Head East

The sandy, pine forests of East Texas and Louisiana begin to give way as I cross into Natchez, Mississippi. There are still pines, but they are now joined by dogwoods, redbuds and oaks, among others. The scenery is definitely changing. I’m sticking to the back roads on my little 250, maintaining about 60mph where the speed limit is posted at 65. The bike is happy at that speed, and so am I. More time to enjoy the scenery.

Diana meets up with me in Georgia, and the weather catches up with us the next day. Not only does it rain all day, but the muggy 80 degree weather of the past few days is replaced with temperatures in the upper 40s. I layer up, but the chill is enough that I’m happy to have a hotel room in Fayetteville, North Carolina. We have arrived just in time for the Colonial Pipeline hack. The Carolinas, but especially North Carolina, is in a panic. Lines at gas stations are long, and many stations have run out of fuel. (Of course none of them would have if people wouldn’t panic and fill their cars up for no reason; within two days the pipeline is operating again and things are returning to normal). At one station in Washington, NC I wait for over an hour to buy my one-and-a-half gallons of fuel. During my wait, I get to watch a fight break out between a woman and a man who apparently was trying to cut in line. The police arrive, an ambulance arrives, the lines get longer. The stupidity over fuel, which is actually fairly easy to find, gets worse.

We make it to Frisco, at the very bottom of Cape Hatteras on Thursday evening, where we set up camp for two nights. It’s a beautiful campground, and apparently many people have canceled their reservations because of the “fuel crisis”, leaving a nice, quiet seashore and campground to maybe a dozen of us.

Campground information flyer for Frisco Campground at Cape Hatteras National Seashore. Note that the flyer says “There are no shade trees.”

Our campsite at Frisco Campground. Yes, there are many pine trees, but I guess the rest are very large bushes? Plenty of shade here. Amazing that this is just steps from the beach.”

A short boardwalk leads from our campsite through the dunes to the beach.”

The next morning we visit the Wright Brothers National Memorial in Kill Devil Hills. This is an amazing place. It is so simply but well laid out that you feel like you are there on December 17, 1903 when Orville and Wilbur made their first four powered flights. It is humbling to think that within 25 years people would be flying aircraft across the Atlantic and only 65 years after that first flight we would land a man on the moon.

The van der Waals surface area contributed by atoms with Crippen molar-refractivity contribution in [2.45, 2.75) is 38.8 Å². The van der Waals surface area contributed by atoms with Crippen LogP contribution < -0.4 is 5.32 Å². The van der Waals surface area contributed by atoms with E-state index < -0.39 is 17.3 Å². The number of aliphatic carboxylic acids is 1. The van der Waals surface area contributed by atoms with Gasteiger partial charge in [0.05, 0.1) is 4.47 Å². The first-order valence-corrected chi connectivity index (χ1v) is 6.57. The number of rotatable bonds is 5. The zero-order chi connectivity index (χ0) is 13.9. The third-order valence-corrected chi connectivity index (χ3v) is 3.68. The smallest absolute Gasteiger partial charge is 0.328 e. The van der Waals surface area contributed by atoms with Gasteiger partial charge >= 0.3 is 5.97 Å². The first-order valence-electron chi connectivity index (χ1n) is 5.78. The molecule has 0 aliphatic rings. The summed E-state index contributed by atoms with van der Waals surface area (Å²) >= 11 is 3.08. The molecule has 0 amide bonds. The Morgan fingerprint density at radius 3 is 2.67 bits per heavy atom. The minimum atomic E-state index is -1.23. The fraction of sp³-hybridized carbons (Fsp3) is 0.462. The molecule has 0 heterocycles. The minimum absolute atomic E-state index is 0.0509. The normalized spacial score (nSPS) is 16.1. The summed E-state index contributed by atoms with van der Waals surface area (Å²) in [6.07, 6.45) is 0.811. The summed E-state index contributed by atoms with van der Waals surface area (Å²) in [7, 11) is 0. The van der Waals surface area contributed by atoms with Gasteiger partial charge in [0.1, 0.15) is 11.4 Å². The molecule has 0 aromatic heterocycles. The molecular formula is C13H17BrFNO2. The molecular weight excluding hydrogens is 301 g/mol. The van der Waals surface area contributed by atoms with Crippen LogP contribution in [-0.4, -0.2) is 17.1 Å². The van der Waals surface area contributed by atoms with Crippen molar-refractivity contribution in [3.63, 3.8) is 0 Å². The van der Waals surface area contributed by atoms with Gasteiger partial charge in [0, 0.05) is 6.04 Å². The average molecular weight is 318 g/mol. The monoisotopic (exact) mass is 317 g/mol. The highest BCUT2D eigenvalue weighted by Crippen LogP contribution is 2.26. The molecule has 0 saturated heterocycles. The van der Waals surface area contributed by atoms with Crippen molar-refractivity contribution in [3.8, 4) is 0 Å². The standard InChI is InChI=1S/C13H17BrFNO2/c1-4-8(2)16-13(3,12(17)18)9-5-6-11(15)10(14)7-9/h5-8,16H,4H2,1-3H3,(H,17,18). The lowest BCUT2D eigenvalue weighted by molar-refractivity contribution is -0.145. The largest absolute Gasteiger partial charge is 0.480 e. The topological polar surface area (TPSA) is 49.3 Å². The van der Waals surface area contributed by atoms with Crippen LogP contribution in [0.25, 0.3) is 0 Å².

A stone marker stands where the Wrights launched their first powered flight.”

Because it was sand, and the airplane had skids and no wheels, the Wrights built a sixty foot long wooden rail, topped with steel. Then they built a small dolly with bicycle hubs for rollers, and set the plane on that. They tied the rear of the plane to a stake, and the two men each spun a propeller to start the engine. Once it was running, Orville climbed aboard and the plane was released while Wilbur ran alongside, helping to balance it. It was airborne in forty feet. There are four additional stone markers in the distance, each indicating the length and duration of the four flights that morning.”

The large monument atop Big Kill Devil Hill, where the Wrights launched their gliders.”

Looking out from the monument toward the field. You can also see reproductions of the hangar and the workshop, as well as the museum that houses an accurate reproduction of the Wright Flyer.”

Sometimes you just can’t make this stuff up: We were standing on the south side of the monument atop Kill Devil Hill (the photo above looking over the field is on the north side), and overheard four women talking. One said “I wonder where they actually flew the plane?” Another responded, “I think it was right here”, pointing south toward the town of Nags Head, “but this hill wasn’t here, it was flat then.” We just looked at each other, dumbfounded. These four had to pay to get into the park, then walk past the museum, past the hangar and workshop, past the stone monuments and the launch rail, then climb Kill Devil Hill. All along that route are markers describing what took place here between 1901 and 1903.

In the morning, I will catch the ferry to Ocracoke Island, on to Cedar Island and back to mainland North Carolina, beginning my westward trek on the “Trans America Trail” (really more of a “Trans America Route” at this point, as little or none of it is actually a trail). Diana will backtrack and meet up with me somewhere along tomorrow’s route.

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